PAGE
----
Two weeks ago many contradictions of the EU policy making process were displayed yet again in the context of the migration crisis in the Mediterranean. There are deep divisions between the member states and the EU is essentially held hostage by intergovernmentalism and national vetoes.
If this is one of the many internal threats, this week the EU has had to cope with an external threat, and its name is Donald Trump: the US president has come to Europe for the NATO summit, the State visit to the UK and the meeting with Putin in Helsinki.
What do these three events have in common? The fact that Trump has come here to purposefully destabilise the EU.
He made no secret of it during the electoral campaign and with his policy of trade tariffs he has shown it clearly, but economic destabilisation apparently is not enough. During the NATO summit, Trump has made several false claims: He has stated that the US military budget is a waste because it protects Europe whilst European countries do not spend enough.
Technically, NATO does not require a 2% military budget as it was an informal target agreed by the States in 2014 after Russia’s annexation of Crimea, but the USA cannot claim to spend more than Europe on defence in order to protect it because just a part of it goes to NATO as the USA has other international military operations in the world which have nothing to do with the Atlantic Alliance.
Every member of the Alliance contributes according to its own capabilities, and no one owes anything to the USA in these terms and the 2% has to do with the internal defence of each country.
Trump is just cherry picking in order to discredit NATO and possibly to pave the way for a possible USA withdrawal, a gesture which would please Putin immensely and which would completely isolate the USA from the rest of the world (as Donald Tusk has said), breaking an alliance of 70 years which has guaranteed, among with the European integration project started in 1952, peace in Europe as it transformed former enemies into strong military allies (think of France and Germany).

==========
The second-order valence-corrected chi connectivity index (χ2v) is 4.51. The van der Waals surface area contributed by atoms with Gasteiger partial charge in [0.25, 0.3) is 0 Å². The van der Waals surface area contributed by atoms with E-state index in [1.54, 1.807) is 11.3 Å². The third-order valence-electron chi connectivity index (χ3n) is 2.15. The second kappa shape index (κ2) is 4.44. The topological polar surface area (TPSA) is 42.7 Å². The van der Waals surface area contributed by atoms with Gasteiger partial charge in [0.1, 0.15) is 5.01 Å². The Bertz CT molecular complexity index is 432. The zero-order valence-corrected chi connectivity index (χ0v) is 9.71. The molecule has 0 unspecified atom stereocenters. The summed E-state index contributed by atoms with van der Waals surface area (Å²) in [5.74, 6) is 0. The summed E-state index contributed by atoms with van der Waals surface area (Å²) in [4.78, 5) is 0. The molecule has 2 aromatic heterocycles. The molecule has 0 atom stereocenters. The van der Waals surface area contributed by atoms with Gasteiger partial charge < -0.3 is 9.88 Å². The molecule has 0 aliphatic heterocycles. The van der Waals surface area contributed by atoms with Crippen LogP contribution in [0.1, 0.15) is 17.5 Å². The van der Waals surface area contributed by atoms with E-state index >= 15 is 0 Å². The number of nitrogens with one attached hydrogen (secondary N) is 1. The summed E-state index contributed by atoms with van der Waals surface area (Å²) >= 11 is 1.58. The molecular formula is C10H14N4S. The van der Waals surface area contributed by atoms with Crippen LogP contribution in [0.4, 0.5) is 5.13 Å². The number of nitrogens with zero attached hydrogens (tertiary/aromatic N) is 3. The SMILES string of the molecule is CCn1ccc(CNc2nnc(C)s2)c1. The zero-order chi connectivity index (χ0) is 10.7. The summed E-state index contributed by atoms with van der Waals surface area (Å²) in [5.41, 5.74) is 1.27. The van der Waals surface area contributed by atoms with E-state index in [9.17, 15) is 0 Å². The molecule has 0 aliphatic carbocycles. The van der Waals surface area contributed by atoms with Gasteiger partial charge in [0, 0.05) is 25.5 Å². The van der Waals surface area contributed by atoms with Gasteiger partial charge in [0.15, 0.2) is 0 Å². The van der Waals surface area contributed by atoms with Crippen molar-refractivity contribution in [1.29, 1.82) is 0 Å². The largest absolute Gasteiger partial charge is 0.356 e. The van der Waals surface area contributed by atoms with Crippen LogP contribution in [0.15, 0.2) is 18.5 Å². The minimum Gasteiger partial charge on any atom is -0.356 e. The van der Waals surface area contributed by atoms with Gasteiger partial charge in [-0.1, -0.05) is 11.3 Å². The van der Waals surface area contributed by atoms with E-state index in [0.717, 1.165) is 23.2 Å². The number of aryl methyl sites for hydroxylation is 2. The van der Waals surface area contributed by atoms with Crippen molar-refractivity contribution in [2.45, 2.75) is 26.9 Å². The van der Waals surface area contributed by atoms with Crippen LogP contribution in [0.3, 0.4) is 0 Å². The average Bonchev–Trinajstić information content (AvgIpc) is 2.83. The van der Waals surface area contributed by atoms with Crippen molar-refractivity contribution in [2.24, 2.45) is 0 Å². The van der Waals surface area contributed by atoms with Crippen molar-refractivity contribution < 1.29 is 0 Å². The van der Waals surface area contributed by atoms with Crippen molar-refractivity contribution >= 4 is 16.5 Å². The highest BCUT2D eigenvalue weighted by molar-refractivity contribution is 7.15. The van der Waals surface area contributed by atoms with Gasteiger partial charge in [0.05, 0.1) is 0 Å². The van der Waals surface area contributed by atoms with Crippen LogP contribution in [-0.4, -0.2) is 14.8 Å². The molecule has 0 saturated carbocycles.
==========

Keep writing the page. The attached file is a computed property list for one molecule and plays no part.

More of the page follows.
Trump knows perfectly that, in spite of apparent progress such as the PESCO or the European Intervention Initiative, the EU has always struggled to establish a common defence policy: attacking NATO means attacking the only military skeleton which the EU has and has always had.
Having left Brussels, Trump headed to London where he has shown his support for Brexit by suggesting Theresa May should “sue the EU”.
The US President tried to court an already confused British government, harmed by the resignation of David Davis and Boris Johnson, pushing it to go on with the process of leaving the EU by dangling the promise of a smooth trade agreement in front of it. The latter will likely end up an agreement unfavourable to the UK as it will force it to accept many American concessions given Trump’s opposition to free trade and his constant economic nationalism.
The biggest shock came from the meeting in Helsinki. Trump made his position regarding Putin and Russia abundantly clear: not only did he blame the USA (and by analogy the EU) for the current bad relations with Russia, but he also sided with Putin and attacked his own FBI and the current investigation of Russian meddling in US politics.
This gesture has not surprised the EU and its heads (Trump had already stated days before that the EU is economically “the foe”) but it has definitely shocked US politics with both the Republican Party and the Democratic Party denouncing his position. The Senate also passed a motion reiterating the US support for NATO with an overwhelming majority of 97 against 2.
Attacking NATO, encouraging Brexit and courting Putin are three pieces of the same project: weakening the EU, the most vulnerable of his “enemies”. It is not a State, it has no common foreign policy, or internal unity and is already under pressure both internally and externally.
Economically the EU can stand to Trump, and we have seen it with the response against tariffs which has bothered American businesses.
However, it is completely utopian to imagine the EU coming together in these matters, reinforcing the political union and forging a common foreign and defence policy as well as removing the remaining internal barriers. These kinds of changes take a long time and require treaty changes.
Trump, along with Putin has also become an internal role model for some of the European far-right governments of the Visegrad Group: the euro-sceptical “coalition” in the EU is trying to destabilise the EU from the inside through Russian support and with the endorsement of a US president, who is the same product of Russian political aggression against the Europe and its allies.
Last week we have received confirmation that the EU is under attack from many fronts and needs to decide quickly how to handle its aggressors, for the sake of its survival.